Using Fake Anachronisms In Historical Art And Fiction – A Ramble

Although this is an article about making art and/or writing fiction, I’m going to have to start by looking at part of a computer game for a while. As usual, there’s a reason for this that I hope becomes obvious later.

A couple of days before I originally prepared this article, a game that I’d been meaning to buy for a while finally went on special offer. Although I’ll post a full review tomorrow, it’s a “point and click” horror game from 2016 called “Kathy Rain”. One of the things that interested me about this game is that not only does it look like it’s from the 1990s (and will also run on old mid-2000s computers 🙂 ), but it is also set in 1995 too.

This is a screenshot from “Kathy Rain” (2016). Yay! It’s a retro-style game, set in the 1990s 🙂

From what I’ve seen so far, the game takes a very clever approach to historical accuracy. There were a few things that I initially thought were anachronisms, yet some brief internet research seems to show that they could theoretically have happened or existed in 1995.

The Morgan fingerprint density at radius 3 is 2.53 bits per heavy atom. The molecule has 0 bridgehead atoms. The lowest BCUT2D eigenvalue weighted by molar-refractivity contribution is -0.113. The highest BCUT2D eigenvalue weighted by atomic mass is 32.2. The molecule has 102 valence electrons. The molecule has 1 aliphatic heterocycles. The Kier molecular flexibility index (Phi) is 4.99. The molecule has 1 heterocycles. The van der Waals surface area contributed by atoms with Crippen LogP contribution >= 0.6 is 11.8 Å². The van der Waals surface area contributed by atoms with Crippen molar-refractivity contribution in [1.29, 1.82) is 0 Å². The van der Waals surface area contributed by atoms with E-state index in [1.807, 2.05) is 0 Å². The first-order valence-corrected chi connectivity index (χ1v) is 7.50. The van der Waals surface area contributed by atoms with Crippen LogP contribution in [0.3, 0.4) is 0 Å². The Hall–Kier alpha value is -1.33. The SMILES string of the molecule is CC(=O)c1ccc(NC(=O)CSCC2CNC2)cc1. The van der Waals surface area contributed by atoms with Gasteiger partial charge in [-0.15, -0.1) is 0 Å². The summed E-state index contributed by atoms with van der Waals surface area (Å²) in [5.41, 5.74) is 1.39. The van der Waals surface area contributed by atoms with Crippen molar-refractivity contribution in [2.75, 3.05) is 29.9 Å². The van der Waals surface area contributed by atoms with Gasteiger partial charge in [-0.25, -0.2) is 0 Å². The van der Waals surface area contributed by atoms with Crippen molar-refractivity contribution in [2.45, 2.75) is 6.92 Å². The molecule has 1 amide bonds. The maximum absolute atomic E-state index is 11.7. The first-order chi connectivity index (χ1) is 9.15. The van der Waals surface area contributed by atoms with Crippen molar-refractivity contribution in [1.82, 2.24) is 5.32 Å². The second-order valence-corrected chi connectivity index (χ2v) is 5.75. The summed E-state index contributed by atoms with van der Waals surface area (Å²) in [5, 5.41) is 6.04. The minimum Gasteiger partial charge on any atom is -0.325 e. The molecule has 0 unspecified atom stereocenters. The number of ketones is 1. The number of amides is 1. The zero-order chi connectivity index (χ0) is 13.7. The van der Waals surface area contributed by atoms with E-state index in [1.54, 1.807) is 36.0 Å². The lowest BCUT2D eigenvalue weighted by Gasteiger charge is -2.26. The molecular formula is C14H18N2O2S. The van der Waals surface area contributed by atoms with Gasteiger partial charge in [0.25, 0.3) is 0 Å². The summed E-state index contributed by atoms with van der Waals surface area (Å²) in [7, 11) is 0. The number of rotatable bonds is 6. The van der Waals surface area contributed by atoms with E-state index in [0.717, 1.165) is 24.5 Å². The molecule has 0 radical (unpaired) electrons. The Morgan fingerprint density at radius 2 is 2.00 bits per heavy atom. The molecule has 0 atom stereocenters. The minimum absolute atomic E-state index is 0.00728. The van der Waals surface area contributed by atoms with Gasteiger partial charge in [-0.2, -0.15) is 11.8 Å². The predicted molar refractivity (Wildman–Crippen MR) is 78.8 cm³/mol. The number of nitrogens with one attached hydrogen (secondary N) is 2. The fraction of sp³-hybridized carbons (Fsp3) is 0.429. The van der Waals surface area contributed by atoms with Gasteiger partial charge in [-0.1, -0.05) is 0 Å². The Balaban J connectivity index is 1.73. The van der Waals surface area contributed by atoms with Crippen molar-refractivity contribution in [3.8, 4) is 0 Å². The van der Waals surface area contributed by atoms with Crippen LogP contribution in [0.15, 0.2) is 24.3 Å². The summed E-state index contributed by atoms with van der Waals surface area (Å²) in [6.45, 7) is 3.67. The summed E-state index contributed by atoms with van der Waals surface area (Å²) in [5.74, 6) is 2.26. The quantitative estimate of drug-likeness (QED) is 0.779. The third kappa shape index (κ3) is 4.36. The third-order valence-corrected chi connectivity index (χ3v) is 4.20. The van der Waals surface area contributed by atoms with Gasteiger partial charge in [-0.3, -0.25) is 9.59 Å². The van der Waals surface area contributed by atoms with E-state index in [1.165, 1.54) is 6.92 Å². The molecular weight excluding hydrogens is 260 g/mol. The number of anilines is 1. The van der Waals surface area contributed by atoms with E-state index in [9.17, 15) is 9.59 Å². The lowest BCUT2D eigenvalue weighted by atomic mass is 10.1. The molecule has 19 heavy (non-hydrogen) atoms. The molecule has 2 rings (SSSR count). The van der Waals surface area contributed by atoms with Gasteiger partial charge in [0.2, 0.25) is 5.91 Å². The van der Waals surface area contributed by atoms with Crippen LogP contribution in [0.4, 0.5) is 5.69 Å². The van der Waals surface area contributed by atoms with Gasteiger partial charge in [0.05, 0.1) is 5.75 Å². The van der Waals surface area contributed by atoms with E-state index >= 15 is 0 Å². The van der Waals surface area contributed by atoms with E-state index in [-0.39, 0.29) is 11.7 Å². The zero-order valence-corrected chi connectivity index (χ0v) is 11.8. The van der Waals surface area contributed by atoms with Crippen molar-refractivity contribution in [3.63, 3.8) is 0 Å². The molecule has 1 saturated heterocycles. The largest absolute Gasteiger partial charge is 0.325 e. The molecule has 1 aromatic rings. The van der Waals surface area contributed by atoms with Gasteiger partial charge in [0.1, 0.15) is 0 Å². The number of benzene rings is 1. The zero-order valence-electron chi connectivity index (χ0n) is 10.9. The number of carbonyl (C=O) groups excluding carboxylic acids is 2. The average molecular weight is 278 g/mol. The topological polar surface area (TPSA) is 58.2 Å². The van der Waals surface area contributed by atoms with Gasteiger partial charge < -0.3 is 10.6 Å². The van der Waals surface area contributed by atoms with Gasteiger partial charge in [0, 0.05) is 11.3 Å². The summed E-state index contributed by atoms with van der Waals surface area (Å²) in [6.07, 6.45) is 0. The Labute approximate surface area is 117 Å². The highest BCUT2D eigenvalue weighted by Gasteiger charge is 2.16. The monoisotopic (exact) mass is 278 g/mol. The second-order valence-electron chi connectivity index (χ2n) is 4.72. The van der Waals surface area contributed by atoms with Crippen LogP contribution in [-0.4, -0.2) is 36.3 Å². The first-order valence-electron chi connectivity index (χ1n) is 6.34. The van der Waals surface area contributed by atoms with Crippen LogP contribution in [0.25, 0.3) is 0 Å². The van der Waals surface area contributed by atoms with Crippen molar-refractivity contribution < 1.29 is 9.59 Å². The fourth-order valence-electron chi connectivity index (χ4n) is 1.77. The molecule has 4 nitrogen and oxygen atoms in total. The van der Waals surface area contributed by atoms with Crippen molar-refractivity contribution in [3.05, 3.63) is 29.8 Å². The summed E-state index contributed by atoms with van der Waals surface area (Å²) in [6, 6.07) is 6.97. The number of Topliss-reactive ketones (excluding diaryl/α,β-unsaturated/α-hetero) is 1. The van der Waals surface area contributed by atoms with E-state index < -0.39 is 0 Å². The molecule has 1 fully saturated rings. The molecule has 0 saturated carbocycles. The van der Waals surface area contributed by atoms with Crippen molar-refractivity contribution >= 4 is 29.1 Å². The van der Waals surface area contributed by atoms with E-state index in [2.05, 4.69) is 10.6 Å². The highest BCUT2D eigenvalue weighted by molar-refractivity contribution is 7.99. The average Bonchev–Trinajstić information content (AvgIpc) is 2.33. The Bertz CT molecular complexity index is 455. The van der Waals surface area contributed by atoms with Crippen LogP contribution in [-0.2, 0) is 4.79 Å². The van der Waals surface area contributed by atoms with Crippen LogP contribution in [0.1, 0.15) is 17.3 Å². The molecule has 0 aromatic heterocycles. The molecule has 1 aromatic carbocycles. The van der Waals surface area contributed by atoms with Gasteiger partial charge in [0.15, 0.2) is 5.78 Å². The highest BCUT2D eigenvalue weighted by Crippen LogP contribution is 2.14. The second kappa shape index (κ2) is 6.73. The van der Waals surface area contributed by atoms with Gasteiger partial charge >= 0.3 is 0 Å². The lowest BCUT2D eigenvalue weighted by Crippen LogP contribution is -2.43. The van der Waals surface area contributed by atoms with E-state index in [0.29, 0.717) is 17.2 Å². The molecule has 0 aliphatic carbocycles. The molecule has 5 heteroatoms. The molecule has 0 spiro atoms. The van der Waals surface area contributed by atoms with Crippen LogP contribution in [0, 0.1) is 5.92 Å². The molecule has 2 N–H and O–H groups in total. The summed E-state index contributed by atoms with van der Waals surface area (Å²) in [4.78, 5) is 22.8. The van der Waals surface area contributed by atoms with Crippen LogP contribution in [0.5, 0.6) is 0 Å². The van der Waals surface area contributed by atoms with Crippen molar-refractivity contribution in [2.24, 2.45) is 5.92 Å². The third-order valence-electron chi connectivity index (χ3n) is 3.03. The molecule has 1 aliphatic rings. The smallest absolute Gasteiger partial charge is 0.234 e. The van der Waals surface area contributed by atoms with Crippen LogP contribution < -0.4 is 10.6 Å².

To give one example, the main character mentions that another character used the (modern-sounding) term “spoiler alert”. Yet, looking online, the term was apparently used in old newsgroups in the early days of the internet (and the character who used the phrase is shown to be something of a geek). So, it’s possible but unlikely that the term would have been used in everyday conversation in 1995.

Not only that, a dialogue segment is displayed if you look at what is implied to be a poster for the 1997 film “Titanic”. The poster’s seemingly anachronistic presence is explained in a really interesting way:

Again, looking on the internet, the film started production in 1995. Again, this is a “possible, but unlikely” fake anachronism.

These “possible but unlikely” fake anachronisms are really interesting since they signpost that the game is a stylised modern game, yet they still technically fit into the game’s historical setting. In other words, they are perfect for things that are meant to evoke nostalgia and/or a stylised version of the past.

Another interesting thing about these types of fake anachronisms is that they show that the main character is slightly “ahead of their time” in a way that could realistically happen. This can provoke thoughts about what “futuristic” things could be hiding in plain sight in our own time.